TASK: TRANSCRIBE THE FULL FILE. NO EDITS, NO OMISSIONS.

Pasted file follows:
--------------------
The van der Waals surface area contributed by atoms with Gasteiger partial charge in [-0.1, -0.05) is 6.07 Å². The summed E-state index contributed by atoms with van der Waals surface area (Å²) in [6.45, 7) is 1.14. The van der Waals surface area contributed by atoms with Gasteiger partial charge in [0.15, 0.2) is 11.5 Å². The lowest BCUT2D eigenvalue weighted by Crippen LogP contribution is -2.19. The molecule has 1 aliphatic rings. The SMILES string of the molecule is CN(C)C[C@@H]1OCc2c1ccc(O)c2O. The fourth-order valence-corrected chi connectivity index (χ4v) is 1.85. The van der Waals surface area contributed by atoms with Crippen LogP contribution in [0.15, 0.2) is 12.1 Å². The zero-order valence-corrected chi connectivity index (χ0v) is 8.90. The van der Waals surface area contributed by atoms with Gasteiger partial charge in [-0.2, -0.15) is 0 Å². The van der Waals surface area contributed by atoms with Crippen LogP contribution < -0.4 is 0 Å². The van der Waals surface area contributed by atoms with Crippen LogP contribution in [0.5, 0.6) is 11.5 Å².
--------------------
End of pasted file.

The van der Waals surface area contributed by atoms with Gasteiger partial charge in [-0.1, -0.05) is 6.07 Å². The summed E-state index contributed by atoms with van der Waals surface area (Å²) in [6.45, 7) is 1.14. The van der Waals surface area contributed by atoms with Gasteiger partial charge in [0.15, 0.2) is 11.5 Å². The lowest BCUT2D eigenvalue weighted by Crippen LogP contribution is -2.19. The molecule has 1 aliphatic rings. The SMILES string of the molecule is CN(C)C[C@@H]1OCc2c1ccc(O)c2O. The fourth-order valence-corrected chi connectivity index (χ4v) is 1.85. The van der Waals surface area contributed by atoms with Crippen LogP contribution in [0.15, 0.2) is 12.1 Å². The zero-order valence-corrected chi connectivity index (χ0v) is 8.90. The van der Waals surface area contributed by atoms with Gasteiger partial charge in [-0.2, -0.15) is 0 Å². The van der Waals surface area contributed by atoms with Crippen LogP contribution < -0.4 is 0 Å². The van der Waals surface area contributed by atoms with Crippen LogP contribution in [0.5, 0.6) is 11.5 Å².